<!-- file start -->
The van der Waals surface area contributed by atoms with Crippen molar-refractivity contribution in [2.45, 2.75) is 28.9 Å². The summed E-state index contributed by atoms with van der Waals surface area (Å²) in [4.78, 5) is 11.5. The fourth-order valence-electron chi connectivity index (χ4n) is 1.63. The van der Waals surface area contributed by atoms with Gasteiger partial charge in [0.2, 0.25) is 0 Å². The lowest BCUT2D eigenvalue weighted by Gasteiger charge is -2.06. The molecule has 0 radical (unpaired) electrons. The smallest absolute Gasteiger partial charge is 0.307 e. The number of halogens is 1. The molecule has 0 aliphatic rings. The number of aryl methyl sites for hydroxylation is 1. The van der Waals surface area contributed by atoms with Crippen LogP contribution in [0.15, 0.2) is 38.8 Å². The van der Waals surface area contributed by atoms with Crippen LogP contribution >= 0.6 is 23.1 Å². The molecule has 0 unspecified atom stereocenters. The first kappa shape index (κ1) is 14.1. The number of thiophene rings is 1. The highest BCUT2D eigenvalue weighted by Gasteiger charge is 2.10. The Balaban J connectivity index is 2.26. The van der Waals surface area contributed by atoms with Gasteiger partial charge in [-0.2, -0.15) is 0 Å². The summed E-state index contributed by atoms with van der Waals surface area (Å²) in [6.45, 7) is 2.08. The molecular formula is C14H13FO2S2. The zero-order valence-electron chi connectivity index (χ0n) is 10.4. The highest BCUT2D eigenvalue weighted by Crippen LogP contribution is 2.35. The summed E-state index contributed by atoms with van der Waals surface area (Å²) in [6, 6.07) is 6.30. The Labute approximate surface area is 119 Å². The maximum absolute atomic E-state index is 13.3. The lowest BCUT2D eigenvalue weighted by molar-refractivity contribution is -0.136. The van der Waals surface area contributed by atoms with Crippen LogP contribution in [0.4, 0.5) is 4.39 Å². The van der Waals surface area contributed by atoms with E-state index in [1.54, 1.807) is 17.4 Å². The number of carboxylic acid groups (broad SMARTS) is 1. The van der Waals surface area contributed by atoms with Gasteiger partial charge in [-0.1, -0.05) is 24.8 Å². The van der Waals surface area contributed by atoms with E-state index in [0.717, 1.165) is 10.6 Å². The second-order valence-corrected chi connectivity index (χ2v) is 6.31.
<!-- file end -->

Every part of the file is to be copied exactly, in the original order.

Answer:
The van der Waals surface area contributed by atoms with Crippen molar-refractivity contribution in [2.45, 2.75) is 28.9 Å². The summed E-state index contributed by atoms with van der Waals surface area (Å²) in [4.78, 5) is 11.5. The fourth-order valence-electron chi connectivity index (χ4n) is 1.63. The van der Waals surface area contributed by atoms with Gasteiger partial charge in [0.2, 0.25) is 0 Å². The lowest BCUT2D eigenvalue weighted by Gasteiger charge is -2.06. The molecule has 0 radical (unpaired) electrons. The smallest absolute Gasteiger partial charge is 0.307 e. The number of halogens is 1. The molecule has 0 aliphatic rings. The number of aryl methyl sites for hydroxylation is 1. The van der Waals surface area contributed by atoms with Crippen LogP contribution in [0.15, 0.2) is 38.8 Å². The van der Waals surface area contributed by atoms with Crippen LogP contribution >= 0.6 is 23.1 Å². The molecule has 0 unspecified atom stereocenters. The first kappa shape index (κ1) is 14.1. The number of thiophene rings is 1. The highest BCUT2D eigenvalue weighted by Gasteiger charge is 2.10. The Balaban J connectivity index is 2.26. The van der Waals surface area contributed by atoms with Gasteiger partial charge in [-0.2, -0.15) is 0 Å². The summed E-state index contributed by atoms with van der Waals surface area (Å²) in [6.45, 7) is 2.08. The molecular formula is C14H13FO2S2. The zero-order valence-electron chi connectivity index (χ0n) is 10.4. The highest BCUT2D eigenvalue weighted by Crippen LogP contribution is 2.35. The summed E-state index contributed by atoms with van der Waals surface area (Å²) in [6, 6.07) is 6.30. The Labute approximate surface area is 119 Å². The maximum absolute atomic E-state index is 13.3. The lowest BCUT2D eigenvalue weighted by molar-refractivity contribution is -0.136. The van der Waals surface area contributed by atoms with Crippen LogP contribution in [0.4, 0.5) is 4.39 Å². The van der Waals surface area contributed by atoms with E-state index in [1.54, 1.807) is 17.4 Å². The number of carboxylic acid groups (broad SMARTS) is 1. The van der Waals surface area contributed by atoms with Gasteiger partial charge in [-0.1, -0.05) is 24.8 Å². The van der Waals surface area contributed by atoms with E-state index in [0.717, 1.165) is 10.6 Å². The second-order valence-corrected chi connectivity index (χ2v) is 6.31.